Michael Cohen's testimony implicates Trump as a co-conspirator in a crime to get elected, but what happens next is unclear

Spencer Platt/Getty ImagesDonald Trump.
  • Under most circumstances, President Donald Trump could soon face charges from federal prosecutors stemming from his former longtime lawyer Michael Cohen’s plea deal.
  • But because he’s president, that’s incredibly unlikely to happen, legal experts say.

President Donald Trump’s former longtime lawyer Michael Cohen’s Tuesday testimony under oath in federal court implicated his old boss as an unindicted co-conspirator to a crime.

Under most circumstances, prosecutors would soon seek to file charges against Trump. But Trump is no ordinary subject.

On Tuesday, Cohen, a man who worked alongside the president for more than a decade, admitted in federal court that Trump directed him to knowingly break the law to boost his own candidacy. Cohen was charged with eight counts, including two related to campaign-finance violations. Those counts, he said, involved Trump, as Cohen said he committed the campaign-finance violations “at the direction of the candidate” and with the “purpose of influencing the election.”

Cohen said that at Trump’s direction, he moved to keep both former Playboy model Karen McDougal and porn star Stormy Daniels from publicly disclosing damaging information that would hurt Trump’s campaign. Both women allege affairs with Trump years ago.

Prosecutors wrote that they could back up Cohen’s admissions through evidence obtained from the FBI’s April raids on Cohen’s home, office, and hotel room. The evidence, they wrote, included documents, electronic devices, audio recordings made by Cohen, text messages, messages sent on encrypted apps, phone records, and emails.

“Directing” Cohen to commit such a crime would make Trump a co-conspirator, legal experts say.

Mitchell Epner, an attorney at Rottenberg Lipman Rich who was previously an assistant US attorney for the District of New Jersey, told Business Insider in an email that “at a minimum,” Trump could be charged with “conspiracy to commit the two campaign finance counts.”

The section of US code dealing with conspiracy states that if “two or more persons conspire either to commit any offence against the United States, or to defraud the United States, or any agency thereof in any manner or for any purpose, and one or more of such persons do any act to effect the object of the conspiracy, each shall be fined under this title or imprisoned not more than five years, or both,” should the crime committed be a felony.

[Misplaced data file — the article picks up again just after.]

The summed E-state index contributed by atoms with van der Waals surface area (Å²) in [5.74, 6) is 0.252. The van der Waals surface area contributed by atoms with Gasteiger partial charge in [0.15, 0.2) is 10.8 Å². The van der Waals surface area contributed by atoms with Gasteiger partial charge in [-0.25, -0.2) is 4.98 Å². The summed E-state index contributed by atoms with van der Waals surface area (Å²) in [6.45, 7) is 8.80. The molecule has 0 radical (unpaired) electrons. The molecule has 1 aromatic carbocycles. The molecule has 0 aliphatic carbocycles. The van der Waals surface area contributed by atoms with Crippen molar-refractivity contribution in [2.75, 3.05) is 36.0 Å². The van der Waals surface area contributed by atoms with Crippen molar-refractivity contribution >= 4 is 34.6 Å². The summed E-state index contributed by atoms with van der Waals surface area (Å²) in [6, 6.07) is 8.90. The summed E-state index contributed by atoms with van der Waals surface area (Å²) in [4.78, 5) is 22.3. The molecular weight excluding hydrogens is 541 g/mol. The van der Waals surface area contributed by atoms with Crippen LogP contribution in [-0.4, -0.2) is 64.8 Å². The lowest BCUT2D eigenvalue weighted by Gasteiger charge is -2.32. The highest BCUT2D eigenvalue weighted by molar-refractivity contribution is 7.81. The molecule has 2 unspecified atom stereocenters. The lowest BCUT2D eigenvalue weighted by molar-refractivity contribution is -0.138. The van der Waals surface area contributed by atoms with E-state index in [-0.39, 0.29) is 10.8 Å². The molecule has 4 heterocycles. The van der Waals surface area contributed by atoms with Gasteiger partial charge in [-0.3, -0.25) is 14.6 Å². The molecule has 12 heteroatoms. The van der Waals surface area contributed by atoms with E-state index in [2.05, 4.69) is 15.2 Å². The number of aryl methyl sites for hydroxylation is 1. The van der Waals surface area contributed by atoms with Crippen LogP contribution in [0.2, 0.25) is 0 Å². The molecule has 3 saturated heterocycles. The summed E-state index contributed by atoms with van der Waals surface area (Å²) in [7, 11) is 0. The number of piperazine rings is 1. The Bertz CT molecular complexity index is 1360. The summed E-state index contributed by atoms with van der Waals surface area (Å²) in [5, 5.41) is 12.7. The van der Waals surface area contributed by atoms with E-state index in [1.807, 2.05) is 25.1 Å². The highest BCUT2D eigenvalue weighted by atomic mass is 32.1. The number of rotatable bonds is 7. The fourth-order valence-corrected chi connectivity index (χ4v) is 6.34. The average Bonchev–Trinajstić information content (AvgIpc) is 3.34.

“The plea, under oath, establishes that the president was a co-conspirator in the campaign violations to which Cohen pleaded guilty,” Philip Allen Lacovara, who served as counsel to the special prosecutors investigating former President Richard Nixon’s role in the Watergate scandal, told The New York Times.

Prior to resigning from office, a grand jury named Nixon an “unindicted co-conspirator.” Lacovara said that is now what Trump “technically” is.

But it appears highly unlikely Trump will be indicted in this instance – at least while he is in office.

‘Were he not president, Donald Trump himself would almost certainly be facing charges’

The Department of Justice’s Office of Legal Counsel guidelines stipulate that a sitting president cannot be indicted, and Trump’s attorneys have highlighted this on a number of occassions. Those attorneys have also stated that special counsel Robert Mueller, investigating Russian interference in the 2016 election, plans to stick to those guidelines.

Mueller’s office has not independently confirmed that, The Associated Press noted.

There are no guidelines saying an ex-president cannot be charged, and the matter itself has never been tested in court and had its constitutionality determined. Additionally, the US Attorney’s Office for the Southern District of New York has not hinted whether it would follow this guideline, although it appeared clear after Cohen’s court date on Tuesday that they were not pursuing such charges.

“The President of the United States is now, formally, implicated in a criminal conspiracy to mislead the American public in order to influence an election,” The New Yorker’s Adam Davidson wrote. “Were he not President, Donald Trump himself would almost certainly be facing charges.”

Sol Wisenberg, who conducted grand jury questioning of former President Bill Clinton during Whitewater, told the Associated Press that Cohen’s deal was “obviously” bad for Trump, but he assumed Trump won’t “be indicted because he’s a sitting president.”

“But it leads him closer to ultimate impeachment proceedings, particularly if the Democrats take back the House,” he said.

That is the most immediate avenue of concern for Trump. Federal prosecutors in the Southern District of New York “could seek permission from the deputy attorney general to do what we did in Watergate, which was to prepare a ‘road map’ of evidence bearing on the president’s culpability and send it to the House Judiciary Committee, which has jurisdiction over impeachment,” Lacovara told The Times.

Trump himself has opined on this possibility in recent days, telling Fox News in an interview that he doesn’t “know how you can impeach somebody who’s done a great job.”

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